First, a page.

2. Ensure the cancellation gives the requisite 20 business days’ notice.
3. Charge rental until the end of the 20 business days (even if this is not a full month’s rental).
4. Log on to TPN and end the lease as at the end of the 20 business days.
5. Keep in mind the lease now ends as at the end of that 20 business days.
6. Should the tenant remains in the premises a new lease MUST be signed as once cancelled, a lease cannot be revived at law. If you fail to do this, you essentially have no long-term lease in place.
7. Begin advertising the property immediately- the onus is on the agent/landlord to find a replacement.
8. Keep all invoices from the advertising as this is one of the costs you may pass along to the tenant in terms of a ‘reasonable cancellation penalty’.

What can an agent charge the tenant that cancels early?

The idea behind this reasonable cancellation penalty is not to penalise the tenant, but to recover any actual loss suffered by the landlord as a result of the cancellation. The following cost could be applicable:

  • Credit check costs for any prospective replacement tenants (even those who are not accepted);
  • Advertising costs (only the actual amounts on the invoices);
  • Rental – the exact number of days that the unit remains vacant after the tenant vacates.

It is important to keep in mind that all calculations of the penalty can only be made once a replacement tenant has been found. It must also be kept in mind that where a tenant cancels, for example, in month 10 or 11 of a 12-month lease, you cannot charge the tenant the full remainder of the lease as this would negate the cancellation. The principles behind cancellation penalties lie in our law of undue enrichment. A landlord/agent cannot make a financial gain or benefit off of a tenant’s cancellation.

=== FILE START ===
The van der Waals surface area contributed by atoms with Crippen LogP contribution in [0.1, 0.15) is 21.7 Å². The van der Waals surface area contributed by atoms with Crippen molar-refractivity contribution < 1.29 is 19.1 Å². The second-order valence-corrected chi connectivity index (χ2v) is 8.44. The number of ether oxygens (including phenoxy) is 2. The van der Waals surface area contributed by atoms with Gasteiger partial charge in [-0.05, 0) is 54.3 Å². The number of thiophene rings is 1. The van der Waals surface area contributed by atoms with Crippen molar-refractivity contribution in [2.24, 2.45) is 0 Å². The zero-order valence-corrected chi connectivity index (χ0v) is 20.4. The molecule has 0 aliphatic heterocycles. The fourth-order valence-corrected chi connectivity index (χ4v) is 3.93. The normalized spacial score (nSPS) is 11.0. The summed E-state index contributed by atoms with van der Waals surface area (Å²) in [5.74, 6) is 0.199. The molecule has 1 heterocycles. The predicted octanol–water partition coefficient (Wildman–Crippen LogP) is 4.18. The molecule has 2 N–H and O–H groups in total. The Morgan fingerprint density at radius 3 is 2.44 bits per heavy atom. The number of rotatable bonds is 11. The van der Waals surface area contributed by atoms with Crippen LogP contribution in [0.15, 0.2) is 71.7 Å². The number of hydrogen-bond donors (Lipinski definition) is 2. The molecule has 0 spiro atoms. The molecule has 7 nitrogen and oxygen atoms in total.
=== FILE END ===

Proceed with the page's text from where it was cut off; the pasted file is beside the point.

This article is a general information sheet and should not be used or relied on as legal or other professional advice. No liability can be accepted for any errors or omissions nor for any loss or damage arising from reliance upon any information herein. Always contact your legal adviser for specific and detailed advice. Errors and omissions excepted (E&OE)

References:

http://www.privateproperty.co.za/advice/property/articles/how-to-cancel-a-residential-lease/3315

http://www.melcoproperties.co.za/template/ArticleDisplay.vm/articleid/2243

RENTING PROPERTY TO FOREIGNERS

My Lawyer_Images_Template-04Renting property in South Africa is a straightforward process. The country has a vast selection of rental accommodation including bachelor flats in apartment blocks, Victorian cottages, stand-alone houses with big gardens, and semi-detached units in modern townhouse complexes.

In South Africa, the right of a foreigner to purchase immovable property was restricted in the past by the Aliens Control Act. These restrictions were uplifted in 2003 by the new Immigration Act (“the Act”) which repealed the Aliens Control Act and many of its restrictive provisions and now clearly defines who a legal foreigner is and who is not. In short, a legal foreigner is a person in possession of a valid temporary residence permit or a permanent residence permit approved by the Department of Home Affairs.

The new Act makes provision for various temporary residence permits to be issued to foreigners, including amongst others:

  • A visitor’s permit
  • A work and entrepreneurial permit
  • A retired person permit

In principle, a landlord or tenant can legitimately lease or sell immovable property to any person recognised under the Act as a legal foreigner.